I don’t know about you, but I have trouble with the distinctions between analogy, metaphor, and simile. And though I hate to kick off a post with disappointment, I’m really not writing about how to distinguish between them. Here’s an excellent Copyblogger post that might help sort you out.
Mr. Hopper’s ninth-grade English class is where I first remember learning about analogy, metaphor, and simile. I probably still have some handwritten sheets of my own amateurish examples from that class. Once I was formally introduced to these comparative forms, I obsessively “saw” them everywhere for a while. Everything was a metaphor for God, for teenage life, for meaninglessness, for depression, for relationships, etc. It was almost certainly very annoying to anyone around me.
Over time, I forgot about using the power of metaphor in my life. It came up now and then. I mean, you read “I am the vine, you are the branches,” and there it is. You sing “You are the Potter, I am the clay,” boom. Maybe it was attending a conference whose theme was essentially the analogy “your life is a story, you the narrator and protagonist” is what did the trick.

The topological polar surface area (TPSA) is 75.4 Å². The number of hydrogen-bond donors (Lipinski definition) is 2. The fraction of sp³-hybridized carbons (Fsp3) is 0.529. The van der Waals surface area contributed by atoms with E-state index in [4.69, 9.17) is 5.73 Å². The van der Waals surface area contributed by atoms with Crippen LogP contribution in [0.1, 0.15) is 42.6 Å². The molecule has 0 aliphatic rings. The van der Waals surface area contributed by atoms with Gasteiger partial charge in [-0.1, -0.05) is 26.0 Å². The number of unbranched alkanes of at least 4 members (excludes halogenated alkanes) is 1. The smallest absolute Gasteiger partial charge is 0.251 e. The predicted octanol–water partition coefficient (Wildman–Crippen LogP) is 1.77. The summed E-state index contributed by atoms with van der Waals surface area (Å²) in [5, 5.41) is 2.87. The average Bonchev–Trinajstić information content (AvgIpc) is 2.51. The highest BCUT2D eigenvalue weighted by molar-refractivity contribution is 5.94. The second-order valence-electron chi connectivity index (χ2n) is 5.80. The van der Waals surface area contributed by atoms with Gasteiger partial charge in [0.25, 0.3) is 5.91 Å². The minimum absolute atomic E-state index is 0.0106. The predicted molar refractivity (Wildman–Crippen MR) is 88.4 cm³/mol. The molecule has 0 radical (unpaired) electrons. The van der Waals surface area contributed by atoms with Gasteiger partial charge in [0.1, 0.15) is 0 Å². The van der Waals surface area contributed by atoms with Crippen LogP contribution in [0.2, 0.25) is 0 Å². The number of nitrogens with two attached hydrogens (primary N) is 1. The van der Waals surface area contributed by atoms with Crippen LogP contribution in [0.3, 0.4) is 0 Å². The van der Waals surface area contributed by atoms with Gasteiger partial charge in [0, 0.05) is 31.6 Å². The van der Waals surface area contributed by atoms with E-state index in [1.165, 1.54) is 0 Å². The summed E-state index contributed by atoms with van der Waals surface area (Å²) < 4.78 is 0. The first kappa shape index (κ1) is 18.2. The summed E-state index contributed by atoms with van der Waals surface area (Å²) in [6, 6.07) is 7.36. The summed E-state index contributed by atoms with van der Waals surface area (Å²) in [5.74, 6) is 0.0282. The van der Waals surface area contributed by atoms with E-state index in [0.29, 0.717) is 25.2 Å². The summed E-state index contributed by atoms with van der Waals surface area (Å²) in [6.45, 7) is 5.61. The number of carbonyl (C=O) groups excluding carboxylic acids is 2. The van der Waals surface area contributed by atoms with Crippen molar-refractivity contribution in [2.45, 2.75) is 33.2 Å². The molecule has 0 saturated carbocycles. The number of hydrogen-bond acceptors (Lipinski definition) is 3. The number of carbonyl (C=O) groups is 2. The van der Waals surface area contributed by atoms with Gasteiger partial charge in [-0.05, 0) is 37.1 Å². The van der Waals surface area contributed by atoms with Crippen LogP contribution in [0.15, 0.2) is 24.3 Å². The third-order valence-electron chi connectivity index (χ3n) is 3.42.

We are inundated by metaphor, analogy, simile, in television shows, in movies, in bedtime books, in poetry, perhaps nowhere more ubiquitously than in advertisements. Yet it’s easy to lose sight of what comparisons are being made, how those relationships, those parallels are being wielded, often to manipulate.
Rather than remaining inundated and blind, I’m reclaiming the sight and awareness this trinity has to offer as I live a better story. It’s exciting to see the parallels and relationships again, to gain new understanding, and to find new questions, too.
I spent too many moments treading water, keeping my head mostly above the surface, forgetting that I can move to the side of the pool and climb right out. Depression has, over and over, fooled me into making a rip-current-filled ocean out of a swimming pool. Dry land is within easy reach; it only feels like a million miles. The pool’s edge is a few pages, a few words, a few moments away. I’m so glad to be out of that water. Here’s to clearing out the lungs and breathing freely again.